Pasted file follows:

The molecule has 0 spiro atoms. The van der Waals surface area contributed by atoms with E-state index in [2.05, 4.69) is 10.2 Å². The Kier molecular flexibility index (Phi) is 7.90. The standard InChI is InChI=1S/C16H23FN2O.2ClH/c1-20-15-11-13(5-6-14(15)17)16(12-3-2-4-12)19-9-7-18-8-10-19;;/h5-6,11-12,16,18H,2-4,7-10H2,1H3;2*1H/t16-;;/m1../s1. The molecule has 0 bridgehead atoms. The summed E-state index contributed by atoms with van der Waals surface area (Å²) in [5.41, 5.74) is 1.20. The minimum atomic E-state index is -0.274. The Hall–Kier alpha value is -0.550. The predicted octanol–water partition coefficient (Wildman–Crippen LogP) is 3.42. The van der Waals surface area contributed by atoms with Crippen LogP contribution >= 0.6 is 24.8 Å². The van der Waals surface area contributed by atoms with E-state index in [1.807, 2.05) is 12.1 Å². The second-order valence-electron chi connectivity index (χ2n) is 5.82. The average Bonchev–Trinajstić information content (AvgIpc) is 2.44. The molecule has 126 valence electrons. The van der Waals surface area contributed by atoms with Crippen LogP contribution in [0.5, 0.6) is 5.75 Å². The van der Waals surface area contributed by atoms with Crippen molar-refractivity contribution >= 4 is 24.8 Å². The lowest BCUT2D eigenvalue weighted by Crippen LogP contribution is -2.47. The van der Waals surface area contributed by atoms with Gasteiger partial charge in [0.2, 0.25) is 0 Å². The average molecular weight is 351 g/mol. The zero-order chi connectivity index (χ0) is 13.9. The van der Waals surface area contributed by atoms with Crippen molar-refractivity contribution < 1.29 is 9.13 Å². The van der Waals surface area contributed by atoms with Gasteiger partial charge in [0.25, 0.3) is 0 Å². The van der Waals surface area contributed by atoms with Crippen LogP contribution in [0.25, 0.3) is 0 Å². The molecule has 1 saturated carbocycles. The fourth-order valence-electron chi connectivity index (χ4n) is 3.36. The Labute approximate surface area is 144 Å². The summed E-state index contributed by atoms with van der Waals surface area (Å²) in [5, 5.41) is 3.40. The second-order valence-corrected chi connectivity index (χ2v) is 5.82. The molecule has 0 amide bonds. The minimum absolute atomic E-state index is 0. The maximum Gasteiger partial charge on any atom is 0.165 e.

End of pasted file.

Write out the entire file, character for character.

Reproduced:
The molecule has 0 spiro atoms. The van der Waals surface area contributed by atoms with E-state index in [2.05, 4.69) is 10.2 Å². The Kier molecular flexibility index (Phi) is 7.90. The standard InChI is InChI=1S/C16H23FN2O.2ClH/c1-20-15-11-13(5-6-14(15)17)16(12-3-2-4-12)19-9-7-18-8-10-19;;/h5-6,11-12,16,18H,2-4,7-10H2,1H3;2*1H/t16-;;/m1../s1. The molecule has 0 bridgehead atoms. The summed E-state index contributed by atoms with van der Waals surface area (Å²) in [5.41, 5.74) is 1.20. The minimum atomic E-state index is -0.274. The Hall–Kier alpha value is -0.550. The predicted octanol–water partition coefficient (Wildman–Crippen LogP) is 3.42. The van der Waals surface area contributed by atoms with Crippen LogP contribution >= 0.6 is 24.8 Å². The van der Waals surface area contributed by atoms with E-state index in [1.807, 2.05) is 12.1 Å². The second-order valence-electron chi connectivity index (χ2n) is 5.82. The average Bonchev–Trinajstić information content (AvgIpc) is 2.44. The molecule has 126 valence electrons. The van der Waals surface area contributed by atoms with Crippen LogP contribution in [0.5, 0.6) is 5.75 Å². The van der Waals surface area contributed by atoms with Crippen molar-refractivity contribution >= 4 is 24.8 Å². The lowest BCUT2D eigenvalue weighted by Crippen LogP contribution is -2.47. The van der Waals surface area contributed by atoms with Gasteiger partial charge in [0.2, 0.25) is 0 Å². The average molecular weight is 351 g/mol. The zero-order chi connectivity index (χ0) is 13.9. The van der Waals surface area contributed by atoms with Crippen molar-refractivity contribution < 1.29 is 9.13 Å². The van der Waals surface area contributed by atoms with Gasteiger partial charge in [0.25, 0.3) is 0 Å². The van der Waals surface area contributed by atoms with Crippen LogP contribution in [0.25, 0.3) is 0 Å². The molecule has 1 saturated carbocycles. The fourth-order valence-electron chi connectivity index (χ4n) is 3.36. The Labute approximate surface area is 144 Å². The summed E-state index contributed by atoms with van der Waals surface area (Å²) in [5, 5.41) is 3.40. The second-order valence-corrected chi connectivity index (χ2v) is 5.82. The molecule has 0 amide bonds. The minimum absolute atomic E-state index is 0. The maximum Gasteiger partial charge on any atom is 0.165 e.